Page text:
City Paper is not for tourists
When Mayor Vince Gray cut the ribbon on the D.C. Jail’s new Video Visitation Center last week, he said the new building would be more convenient for visitors. But when the center actually opened on Wednesday, visitors weren’t convinced.
René Saunders, 41, couldn’t even “visit” her fiance because his cellblock mates were protesting the new policy by refusing visits. “They don’t want it either because this is ridiculous,” she said.
The center, located in a building a block away from the jail, allows visitors to talk to inmates over a videoconferencing system. Now that it’s open, the Department of Corrections has eliminated the traditional physical visits, where inmates and their visitors are separated only by a Plexiglas wall. The Washington Post editorial board has criticized the new policy, saying that keeping physical visits as an option would help inmates prepare to re-enter society.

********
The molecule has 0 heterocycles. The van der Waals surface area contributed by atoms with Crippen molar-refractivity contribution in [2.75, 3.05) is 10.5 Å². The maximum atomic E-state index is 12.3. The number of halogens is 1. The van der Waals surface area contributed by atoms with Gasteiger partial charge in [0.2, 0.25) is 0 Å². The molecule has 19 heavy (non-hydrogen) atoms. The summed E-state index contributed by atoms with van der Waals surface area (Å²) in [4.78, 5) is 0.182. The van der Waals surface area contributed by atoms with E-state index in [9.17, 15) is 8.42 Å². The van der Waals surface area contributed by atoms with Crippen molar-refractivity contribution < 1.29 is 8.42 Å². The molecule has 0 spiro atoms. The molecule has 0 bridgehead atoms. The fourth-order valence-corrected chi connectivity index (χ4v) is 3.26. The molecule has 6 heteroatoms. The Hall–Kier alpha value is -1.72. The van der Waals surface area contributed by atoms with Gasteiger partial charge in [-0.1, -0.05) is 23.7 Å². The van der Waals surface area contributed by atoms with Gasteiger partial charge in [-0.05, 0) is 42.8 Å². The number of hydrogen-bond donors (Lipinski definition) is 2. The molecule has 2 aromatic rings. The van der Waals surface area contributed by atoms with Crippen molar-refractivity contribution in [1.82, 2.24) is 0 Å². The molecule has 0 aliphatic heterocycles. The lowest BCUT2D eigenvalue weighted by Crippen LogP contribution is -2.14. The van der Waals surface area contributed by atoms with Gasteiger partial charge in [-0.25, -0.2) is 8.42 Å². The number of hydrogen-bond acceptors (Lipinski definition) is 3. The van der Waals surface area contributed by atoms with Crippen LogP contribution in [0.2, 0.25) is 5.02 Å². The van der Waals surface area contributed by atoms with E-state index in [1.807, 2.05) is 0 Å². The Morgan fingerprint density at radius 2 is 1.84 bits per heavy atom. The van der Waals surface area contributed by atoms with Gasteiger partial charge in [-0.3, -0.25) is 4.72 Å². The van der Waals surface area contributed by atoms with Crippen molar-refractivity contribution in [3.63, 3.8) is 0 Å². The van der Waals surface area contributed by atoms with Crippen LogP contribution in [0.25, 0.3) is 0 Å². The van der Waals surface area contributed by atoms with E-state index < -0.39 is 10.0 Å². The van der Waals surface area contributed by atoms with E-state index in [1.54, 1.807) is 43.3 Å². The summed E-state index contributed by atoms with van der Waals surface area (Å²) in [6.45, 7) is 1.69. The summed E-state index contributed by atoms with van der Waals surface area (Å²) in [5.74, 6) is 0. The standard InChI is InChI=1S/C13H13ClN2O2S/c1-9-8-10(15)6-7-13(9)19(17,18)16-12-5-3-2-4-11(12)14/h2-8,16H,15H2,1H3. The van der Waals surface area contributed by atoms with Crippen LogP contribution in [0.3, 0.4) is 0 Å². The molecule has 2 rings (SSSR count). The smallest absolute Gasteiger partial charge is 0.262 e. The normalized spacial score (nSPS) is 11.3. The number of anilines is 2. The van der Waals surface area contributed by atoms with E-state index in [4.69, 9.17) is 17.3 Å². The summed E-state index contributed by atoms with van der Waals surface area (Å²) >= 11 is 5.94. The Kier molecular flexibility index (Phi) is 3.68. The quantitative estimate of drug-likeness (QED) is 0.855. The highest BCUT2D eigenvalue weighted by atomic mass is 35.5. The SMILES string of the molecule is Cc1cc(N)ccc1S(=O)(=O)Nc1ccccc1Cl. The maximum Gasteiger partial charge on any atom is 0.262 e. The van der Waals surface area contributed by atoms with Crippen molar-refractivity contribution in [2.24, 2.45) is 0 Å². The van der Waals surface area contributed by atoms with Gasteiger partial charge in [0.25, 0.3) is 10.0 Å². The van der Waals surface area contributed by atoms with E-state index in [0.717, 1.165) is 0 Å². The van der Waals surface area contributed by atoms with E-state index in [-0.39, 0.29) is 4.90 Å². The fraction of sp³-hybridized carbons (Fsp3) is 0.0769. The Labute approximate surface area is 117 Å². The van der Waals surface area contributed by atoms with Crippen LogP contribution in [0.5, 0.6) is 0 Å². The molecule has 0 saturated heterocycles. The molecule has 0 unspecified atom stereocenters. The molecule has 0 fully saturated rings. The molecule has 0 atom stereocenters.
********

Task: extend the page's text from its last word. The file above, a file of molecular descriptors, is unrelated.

Ciara Jackson, 20, arrived at the center to visit her boyfriend. She had brought her five-year-old daughter to the center, but was disappointed that they wouldn’t be able to see him in person.
“It’s not fair to her,” says Jackson. “We see them through this thick old glass and talk to them over this nasty phone. Now y’all gonna make us talk to them over a screen, like come on now? That’s not fair.”
Photo by Sudip Bhattacharya